The Mexican War, by an English Soldier: Comprising Incidents and Adventures in the United States and Mexico with the American Army

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A. A. Townsend, 1860 - Mexican War, 1846-1848 - 288 pages

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Page 93 - tis said, when all were fired, Filled with fury, rapt, inspired. From the supporting myrtles round They snatched her instruments of sound, And, as they oft had heard apart, Sweet lessons of her forceful art, Each (for madness ruled the hour,) Would prove his own expressive power.
Page 26 - Thw is principally owing to the conviction that they are not treated justly. No great amount of logic is required to perceive that a contract to be binding must bind both parties ; but it would take a good deal to convince the soldier, that he is bound to observe an oath which he has taken under certain implied conditions, which he finds are not observed.
Page 245 - Come, all Yankee soldiers, give ear to my song, It is a short ditty, 'twill not keep you long ; It's of no use to fret on account of our luck, We can laugh, drink, and sing yet in spite of the back. Derry down, ic. " Sergeant, buck him, and gag him...
Page 245 - A poor soldier's tied up in the sun or the rain With a gag in his mouth till he's tortured with pain; Why, I'm blest! if the eagle we wear on our flag In its claws shouldn't carry a buck and a gag. Chorus.
Page 254 - Churubuaco, two or three attempts of the Mexicans to hoist a white flag having been frustrated by some of them, who killed the Mexicans attempting to display it. The large number of officers killed in the affair was also ascribed to them, as for the gratification of their revenge they aimed at no other objects during the engagement. In the evening our battery moved to Churubusco, and next day we were sent along with our division to a small village called Miscoac, about two miles from Churubusco,...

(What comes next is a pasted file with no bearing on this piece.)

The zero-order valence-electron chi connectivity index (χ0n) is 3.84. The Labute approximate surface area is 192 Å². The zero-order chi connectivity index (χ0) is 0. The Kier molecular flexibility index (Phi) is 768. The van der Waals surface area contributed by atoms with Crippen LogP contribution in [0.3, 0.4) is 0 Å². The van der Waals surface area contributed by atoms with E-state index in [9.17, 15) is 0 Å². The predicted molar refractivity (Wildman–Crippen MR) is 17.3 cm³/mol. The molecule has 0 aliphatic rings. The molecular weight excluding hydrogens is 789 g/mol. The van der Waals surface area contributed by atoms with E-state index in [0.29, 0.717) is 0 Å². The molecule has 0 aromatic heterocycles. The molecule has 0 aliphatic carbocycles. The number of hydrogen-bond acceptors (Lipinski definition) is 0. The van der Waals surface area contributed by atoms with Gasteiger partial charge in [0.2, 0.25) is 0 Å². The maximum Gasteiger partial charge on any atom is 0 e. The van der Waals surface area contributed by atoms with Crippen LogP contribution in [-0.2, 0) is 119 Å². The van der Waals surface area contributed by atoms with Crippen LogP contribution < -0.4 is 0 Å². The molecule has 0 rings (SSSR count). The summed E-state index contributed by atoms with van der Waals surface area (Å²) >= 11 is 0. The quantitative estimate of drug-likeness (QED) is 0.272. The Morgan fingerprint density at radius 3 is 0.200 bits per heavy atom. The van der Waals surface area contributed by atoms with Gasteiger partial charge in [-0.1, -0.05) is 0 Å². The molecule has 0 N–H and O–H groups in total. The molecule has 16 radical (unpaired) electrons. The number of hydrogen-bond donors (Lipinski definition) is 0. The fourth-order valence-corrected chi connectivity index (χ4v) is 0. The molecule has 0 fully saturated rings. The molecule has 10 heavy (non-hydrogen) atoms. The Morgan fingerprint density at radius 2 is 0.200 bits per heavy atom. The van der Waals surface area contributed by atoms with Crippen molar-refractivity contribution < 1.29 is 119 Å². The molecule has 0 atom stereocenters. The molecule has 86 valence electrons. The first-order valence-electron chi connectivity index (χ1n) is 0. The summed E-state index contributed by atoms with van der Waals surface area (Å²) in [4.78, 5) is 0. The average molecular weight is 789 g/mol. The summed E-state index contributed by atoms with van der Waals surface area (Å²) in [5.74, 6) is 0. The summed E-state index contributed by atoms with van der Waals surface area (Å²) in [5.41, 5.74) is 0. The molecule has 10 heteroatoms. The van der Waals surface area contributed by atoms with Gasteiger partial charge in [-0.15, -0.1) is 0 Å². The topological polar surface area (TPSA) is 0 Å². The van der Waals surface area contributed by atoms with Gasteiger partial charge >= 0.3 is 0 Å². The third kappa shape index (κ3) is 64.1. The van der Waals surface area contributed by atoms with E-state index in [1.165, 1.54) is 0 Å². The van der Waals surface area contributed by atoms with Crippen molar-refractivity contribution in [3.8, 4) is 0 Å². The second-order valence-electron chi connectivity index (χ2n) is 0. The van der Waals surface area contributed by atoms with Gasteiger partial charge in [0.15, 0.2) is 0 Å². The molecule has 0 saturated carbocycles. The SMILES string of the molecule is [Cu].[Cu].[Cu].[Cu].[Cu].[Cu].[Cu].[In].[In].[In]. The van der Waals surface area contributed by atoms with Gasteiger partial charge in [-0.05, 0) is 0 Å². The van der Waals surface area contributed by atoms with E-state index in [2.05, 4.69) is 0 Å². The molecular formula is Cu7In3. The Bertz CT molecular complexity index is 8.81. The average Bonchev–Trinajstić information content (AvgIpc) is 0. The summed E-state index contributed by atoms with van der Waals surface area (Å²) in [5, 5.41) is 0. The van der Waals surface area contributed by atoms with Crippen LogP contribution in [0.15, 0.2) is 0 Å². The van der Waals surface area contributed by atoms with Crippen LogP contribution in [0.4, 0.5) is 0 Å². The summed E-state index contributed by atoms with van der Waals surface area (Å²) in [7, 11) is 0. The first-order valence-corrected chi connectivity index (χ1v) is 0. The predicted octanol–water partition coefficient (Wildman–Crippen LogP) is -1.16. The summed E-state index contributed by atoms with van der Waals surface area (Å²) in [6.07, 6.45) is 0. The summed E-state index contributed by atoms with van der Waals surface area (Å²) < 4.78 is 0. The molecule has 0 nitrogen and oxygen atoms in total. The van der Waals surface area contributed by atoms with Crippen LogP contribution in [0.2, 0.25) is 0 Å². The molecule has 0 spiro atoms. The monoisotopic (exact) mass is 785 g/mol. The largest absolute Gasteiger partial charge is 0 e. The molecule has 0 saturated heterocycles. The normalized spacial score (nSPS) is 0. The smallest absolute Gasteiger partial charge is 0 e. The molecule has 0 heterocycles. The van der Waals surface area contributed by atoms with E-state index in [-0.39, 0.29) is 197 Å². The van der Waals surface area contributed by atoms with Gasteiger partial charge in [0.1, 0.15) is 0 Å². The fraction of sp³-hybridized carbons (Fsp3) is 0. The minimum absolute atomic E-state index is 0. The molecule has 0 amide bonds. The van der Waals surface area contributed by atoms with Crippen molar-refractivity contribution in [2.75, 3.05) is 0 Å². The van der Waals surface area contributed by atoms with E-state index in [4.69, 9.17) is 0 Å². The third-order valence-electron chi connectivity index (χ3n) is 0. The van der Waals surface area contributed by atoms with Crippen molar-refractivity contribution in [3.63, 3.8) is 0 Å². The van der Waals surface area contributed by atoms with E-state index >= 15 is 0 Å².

Page 269 - ... souls, who have no permanent place of abode, and no ostensible means of gaining a livelihood. After passing the night sometimes under cover, sometimes in the open air...
Page 102 - ... them at various times accepted the terms offered by the government of the States, and were transported to a tract of land called the Indian Territory, lying between Arkansas and the Rocky Mountains. Those who refused to leave, and who were finally permitted to remain in a portion of Florida defined by certain boundaries, have been variously estimated at from three to five hundred warriors. But as they have almost no intercourse with the inhabitants, white men not being suffered to approach their...
Page 253 - ... carried into execution in presence of a portion of the troops shortly before we entered the city. I sincerely pitied these poor fellows, many of whom I had reason to believe had been driven to the foolish step they had taken by harsh and cruel usage, operating on a sensitive and excitable temperament. The barbarous treatment which soldiers sometimes received from ignorant and brutal officers, and non-commissioned officers, on that campaign, were I to relate it in minute detail, would seem almost...

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